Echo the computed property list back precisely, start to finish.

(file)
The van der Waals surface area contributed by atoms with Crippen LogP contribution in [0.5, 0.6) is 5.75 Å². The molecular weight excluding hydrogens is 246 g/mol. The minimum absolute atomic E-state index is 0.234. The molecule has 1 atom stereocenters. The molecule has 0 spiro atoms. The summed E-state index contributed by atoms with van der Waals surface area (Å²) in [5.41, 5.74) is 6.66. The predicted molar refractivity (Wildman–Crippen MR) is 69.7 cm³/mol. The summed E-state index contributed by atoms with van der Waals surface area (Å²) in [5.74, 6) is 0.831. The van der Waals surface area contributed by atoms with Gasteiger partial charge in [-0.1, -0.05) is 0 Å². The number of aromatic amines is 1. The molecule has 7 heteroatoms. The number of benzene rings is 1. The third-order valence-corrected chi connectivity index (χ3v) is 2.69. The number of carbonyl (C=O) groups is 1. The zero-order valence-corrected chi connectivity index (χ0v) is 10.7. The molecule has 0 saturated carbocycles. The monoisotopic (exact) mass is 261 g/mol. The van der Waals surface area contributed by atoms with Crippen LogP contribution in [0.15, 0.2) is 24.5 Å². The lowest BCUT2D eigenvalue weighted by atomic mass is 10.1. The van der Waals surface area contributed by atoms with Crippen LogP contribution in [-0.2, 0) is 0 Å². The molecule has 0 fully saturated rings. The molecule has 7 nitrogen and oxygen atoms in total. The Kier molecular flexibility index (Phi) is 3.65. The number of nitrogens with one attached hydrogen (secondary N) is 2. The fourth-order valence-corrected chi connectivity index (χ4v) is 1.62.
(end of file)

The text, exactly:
The van der Waals surface area contributed by atoms with Crippen LogP contribution in [0.5, 0.6) is 5.75 Å². The molecular weight excluding hydrogens is 246 g/mol. The minimum absolute atomic E-state index is 0.234. The molecule has 1 atom stereocenters. The molecule has 0 spiro atoms. The summed E-state index contributed by atoms with van der Waals surface area (Å²) in [5.41, 5.74) is 6.66. The predicted molar refractivity (Wildman–Crippen MR) is 69.7 cm³/mol. The summed E-state index contributed by atoms with van der Waals surface area (Å²) in [5.74, 6) is 0.831. The van der Waals surface area contributed by atoms with Gasteiger partial charge in [-0.1, -0.05) is 0 Å². The number of aromatic amines is 1. The molecule has 7 heteroatoms. The number of benzene rings is 1. The third-order valence-corrected chi connectivity index (χ3v) is 2.69. The number of carbonyl (C=O) groups is 1. The zero-order valence-corrected chi connectivity index (χ0v) is 10.7. The molecule has 0 saturated carbocycles. The monoisotopic (exact) mass is 261 g/mol. The van der Waals surface area contributed by atoms with Crippen LogP contribution in [0.15, 0.2) is 24.5 Å². The lowest BCUT2D eigenvalue weighted by atomic mass is 10.1. The van der Waals surface area contributed by atoms with Crippen LogP contribution in [-0.2, 0) is 0 Å². The molecule has 0 fully saturated rings. The molecule has 7 nitrogen and oxygen atoms in total. The Kier molecular flexibility index (Phi) is 3.65. The number of nitrogens with one attached hydrogen (secondary N) is 2. The fourth-order valence-corrected chi connectivity index (χ4v) is 1.62.